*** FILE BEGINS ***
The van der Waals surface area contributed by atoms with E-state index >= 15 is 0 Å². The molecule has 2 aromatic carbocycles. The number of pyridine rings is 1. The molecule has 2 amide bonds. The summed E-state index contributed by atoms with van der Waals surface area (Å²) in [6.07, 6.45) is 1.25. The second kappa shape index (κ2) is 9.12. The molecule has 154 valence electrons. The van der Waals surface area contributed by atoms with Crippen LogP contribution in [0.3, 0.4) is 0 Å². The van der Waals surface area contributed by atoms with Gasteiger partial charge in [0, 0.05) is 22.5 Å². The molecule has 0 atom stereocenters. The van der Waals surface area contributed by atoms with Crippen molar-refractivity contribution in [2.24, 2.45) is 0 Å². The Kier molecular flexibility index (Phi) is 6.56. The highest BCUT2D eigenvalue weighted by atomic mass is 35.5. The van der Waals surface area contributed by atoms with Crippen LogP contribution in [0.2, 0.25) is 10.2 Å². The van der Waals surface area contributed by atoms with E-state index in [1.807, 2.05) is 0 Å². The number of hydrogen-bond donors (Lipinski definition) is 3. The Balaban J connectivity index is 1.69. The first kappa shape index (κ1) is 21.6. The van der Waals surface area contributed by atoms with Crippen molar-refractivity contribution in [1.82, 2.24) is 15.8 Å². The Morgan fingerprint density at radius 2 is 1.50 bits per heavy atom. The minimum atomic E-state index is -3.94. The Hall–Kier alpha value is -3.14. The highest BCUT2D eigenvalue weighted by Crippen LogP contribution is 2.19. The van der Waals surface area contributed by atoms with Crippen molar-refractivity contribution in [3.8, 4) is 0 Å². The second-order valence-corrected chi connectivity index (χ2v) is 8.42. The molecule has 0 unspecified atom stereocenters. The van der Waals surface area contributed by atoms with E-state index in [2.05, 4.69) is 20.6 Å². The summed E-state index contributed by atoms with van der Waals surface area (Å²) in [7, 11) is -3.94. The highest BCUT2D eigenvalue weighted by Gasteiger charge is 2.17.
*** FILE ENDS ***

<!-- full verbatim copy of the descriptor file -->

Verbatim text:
The van der Waals surface area contributed by atoms with E-state index >= 15 is 0 Å². The molecule has 2 aromatic carbocycles. The number of pyridine rings is 1. The molecule has 2 amide bonds. The summed E-state index contributed by atoms with van der Waals surface area (Å²) in [6.07, 6.45) is 1.25. The second kappa shape index (κ2) is 9.12. The molecule has 154 valence electrons. The van der Waals surface area contributed by atoms with Crippen LogP contribution in [0.3, 0.4) is 0 Å². The van der Waals surface area contributed by atoms with Gasteiger partial charge in [0, 0.05) is 22.5 Å². The molecule has 0 atom stereocenters. The van der Waals surface area contributed by atoms with Crippen molar-refractivity contribution in [2.24, 2.45) is 0 Å². The Kier molecular flexibility index (Phi) is 6.56. The highest BCUT2D eigenvalue weighted by atomic mass is 35.5. The van der Waals surface area contributed by atoms with Crippen LogP contribution in [0.2, 0.25) is 10.2 Å². The van der Waals surface area contributed by atoms with E-state index in [1.807, 2.05) is 0 Å². The number of hydrogen-bond donors (Lipinski definition) is 3. The Balaban J connectivity index is 1.69. The first kappa shape index (κ1) is 21.6. The van der Waals surface area contributed by atoms with Crippen molar-refractivity contribution in [1.82, 2.24) is 15.8 Å². The Morgan fingerprint density at radius 2 is 1.50 bits per heavy atom. The minimum atomic E-state index is -3.94. The Hall–Kier alpha value is -3.14. The highest BCUT2D eigenvalue weighted by Crippen LogP contribution is 2.19. The van der Waals surface area contributed by atoms with Crippen molar-refractivity contribution in [3.8, 4) is 0 Å². The second-order valence-corrected chi connectivity index (χ2v) is 8.42. The molecule has 0 unspecified atom stereocenters. The van der Waals surface area contributed by atoms with E-state index in [2.05, 4.69) is 20.6 Å². The summed E-state index contributed by atoms with van der Waals surface area (Å²) in [7, 11) is -3.94. The highest BCUT2D eigenvalue weighted by Gasteiger charge is 2.17.